Cortical Extracellular Sodium Transients after Human Head Injury: An Indicator of Secondary Brain Damage?

B. Alessandri, E. Doppenberg, A. Zauner, J. Woodward, H. F. Young, Ross Bullock

Research output: Contribution to journalArticle

9 Citations (Scopus)

Abstract

Animal studies indicate that elevated extracellular sodium can increase glutamate-induced excitotoxicity. Therefore, we investigated the relationship between sodium and glutamate and the effect of changes in sodium concentrations on the outcome of head-injured patients. Thirty-four (34) patients were selected for this study and divided into a group of patients having episodes (≥30-min) of high sodium in dialysates (≥200 mM; HIGH, n = 11) and a group of patients having no such episodes (NORMAL, n = 23). Levels for sodium (226 ± 5.7 mM), glutamate (12.53 ± 2.2 μM) and ICP (32.2 ± 4.0mm Hg,) were relatively high during the high sodium episodes. Overall, mean values for glutamate, ICP and outcome did not differ amono both groups. The mean dialysate sodium concentration, however, was significantly higher in the HIGH (178 ± 6 mM) compared to the NORMAL group (158 ± 3 mM; p < 0.01). Spearman rank correlation between sodium and glutamate or ICP were not significant. The HIGH sodium group did not have significantly more patients with poor outcome than the NORMAL group. The results indicated sodium concentrations did not affect the outcome of head-injured patients. However, other sodium monitoring techniques are desirable to elucidate these apparent potentially major sodium transients, which we have observed in the human cortex, after severe head injury.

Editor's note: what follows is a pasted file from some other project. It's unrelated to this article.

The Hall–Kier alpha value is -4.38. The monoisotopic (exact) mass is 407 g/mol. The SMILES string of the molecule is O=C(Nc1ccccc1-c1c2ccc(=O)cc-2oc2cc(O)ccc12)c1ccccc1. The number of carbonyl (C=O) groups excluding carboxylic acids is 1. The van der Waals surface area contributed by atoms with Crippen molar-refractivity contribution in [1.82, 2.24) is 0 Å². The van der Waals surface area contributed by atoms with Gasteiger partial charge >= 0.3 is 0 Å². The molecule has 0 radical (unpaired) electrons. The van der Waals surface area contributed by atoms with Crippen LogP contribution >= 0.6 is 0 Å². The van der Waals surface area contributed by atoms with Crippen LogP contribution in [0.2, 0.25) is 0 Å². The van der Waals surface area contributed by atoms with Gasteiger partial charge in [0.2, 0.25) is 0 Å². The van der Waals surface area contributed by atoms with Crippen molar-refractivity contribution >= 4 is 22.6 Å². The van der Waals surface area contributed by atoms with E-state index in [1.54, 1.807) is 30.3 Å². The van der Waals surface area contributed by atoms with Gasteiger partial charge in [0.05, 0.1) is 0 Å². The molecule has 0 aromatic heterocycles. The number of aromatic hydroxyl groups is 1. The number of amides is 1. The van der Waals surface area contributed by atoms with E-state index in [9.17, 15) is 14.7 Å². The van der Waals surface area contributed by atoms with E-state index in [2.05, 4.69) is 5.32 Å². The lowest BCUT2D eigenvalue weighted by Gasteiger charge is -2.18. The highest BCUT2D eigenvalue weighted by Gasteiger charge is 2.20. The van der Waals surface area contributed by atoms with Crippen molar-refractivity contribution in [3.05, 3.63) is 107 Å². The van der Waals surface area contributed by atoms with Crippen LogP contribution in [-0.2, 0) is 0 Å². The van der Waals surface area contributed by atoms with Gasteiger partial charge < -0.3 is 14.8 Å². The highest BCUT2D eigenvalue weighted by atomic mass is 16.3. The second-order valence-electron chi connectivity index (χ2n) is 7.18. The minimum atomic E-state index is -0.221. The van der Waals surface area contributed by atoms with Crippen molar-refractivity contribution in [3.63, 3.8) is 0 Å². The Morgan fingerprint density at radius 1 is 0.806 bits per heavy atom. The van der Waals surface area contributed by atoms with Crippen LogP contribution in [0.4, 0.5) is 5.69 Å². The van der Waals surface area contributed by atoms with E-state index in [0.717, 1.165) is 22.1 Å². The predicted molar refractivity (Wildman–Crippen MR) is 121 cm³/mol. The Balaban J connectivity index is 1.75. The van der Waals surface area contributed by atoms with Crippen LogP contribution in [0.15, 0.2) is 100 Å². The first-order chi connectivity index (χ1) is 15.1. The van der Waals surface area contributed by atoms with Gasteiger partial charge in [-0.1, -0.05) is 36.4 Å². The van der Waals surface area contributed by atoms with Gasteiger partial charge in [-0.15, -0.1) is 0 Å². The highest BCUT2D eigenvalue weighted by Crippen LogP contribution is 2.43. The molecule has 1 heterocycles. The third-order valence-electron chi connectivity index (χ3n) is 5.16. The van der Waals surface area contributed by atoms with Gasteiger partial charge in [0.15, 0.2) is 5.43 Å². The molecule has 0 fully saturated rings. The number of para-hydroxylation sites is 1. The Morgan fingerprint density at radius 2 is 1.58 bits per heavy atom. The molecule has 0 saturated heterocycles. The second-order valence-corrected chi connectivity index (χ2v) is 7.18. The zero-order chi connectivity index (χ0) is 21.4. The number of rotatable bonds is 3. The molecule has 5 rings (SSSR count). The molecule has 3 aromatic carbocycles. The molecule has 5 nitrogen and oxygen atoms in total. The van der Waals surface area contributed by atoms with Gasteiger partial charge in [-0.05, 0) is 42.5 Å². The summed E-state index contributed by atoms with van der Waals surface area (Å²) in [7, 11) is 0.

Original languageEnglish
Pages (from-to)237-240
Number of pages4
JournalActa Neurochirurgica, Supplement
Volume1998
Issue numberSUPPL. 71
StatePublished - Dec 1 1998
Externally publishedYes

Fingerprint

brain damage
Craniocerebral Trauma
Brain
Sodium
sodium
glutamates
Glutamic Acid
Sodium Glutamate
Dialysis Solutions
Head
cortexes
Animals
animals

Keywords

  • Head injury
  • Microdialysis
  • Sodium transients

ASJC Scopus subject areas

  • Medicine(all)
  • Clinical Neurology

Cite this

Alessandri, B., Doppenberg, E., Zauner, A., Woodward, J., Young, H. F., & Bullock, R. (1998). Cortical Extracellular Sodium Transients after Human Head Injury: An Indicator of Secondary Brain Damage? Acta Neurochirurgica, Supplement, 1998(SUPPL. 71), 237-240.

Cortical Extracellular Sodium Transients after Human Head Injury : An Indicator of Secondary Brain Damage? / Alessandri, B.; Doppenberg, E.; Zauner, A.; Woodward, J.; Young, H. F.; Bullock, Ross.

In: Acta Neurochirurgica, Supplement, Vol. 1998, No. SUPPL. 71, 01.12.1998, p. 237-240.

Research output: Contribution to journalArticle

Alessandri, B, Doppenberg, E, Zauner, A, Woodward, J, Young, HF & Bullock, R 1998, 'Cortical Extracellular Sodium Transients after Human Head Injury: An Indicator of Secondary Brain Damage?', Acta Neurochirurgica, Supplement, vol. 1998, no. SUPPL. 71, pp. 237-240.
Alessandri B, Doppenberg E, Zauner A, Woodward J, Young HF, Bullock R. Cortical Extracellular Sodium Transients after Human Head Injury: An Indicator of Secondary Brain Damage? Acta Neurochirurgica, Supplement. 1998 Dec 1;1998(SUPPL. 71):237-240.
Alessandri, B. ; Doppenberg, E. ; Zauner, A. ; Woodward, J. ; Young, H. F. ; Bullock, Ross. / Cortical Extracellular Sodium Transients after Human Head Injury : An Indicator of Secondary Brain Damage?. In: Acta Neurochirurgica, Supplement. 1998 ; Vol. 1998, No. SUPPL. 71. pp. 237-240.
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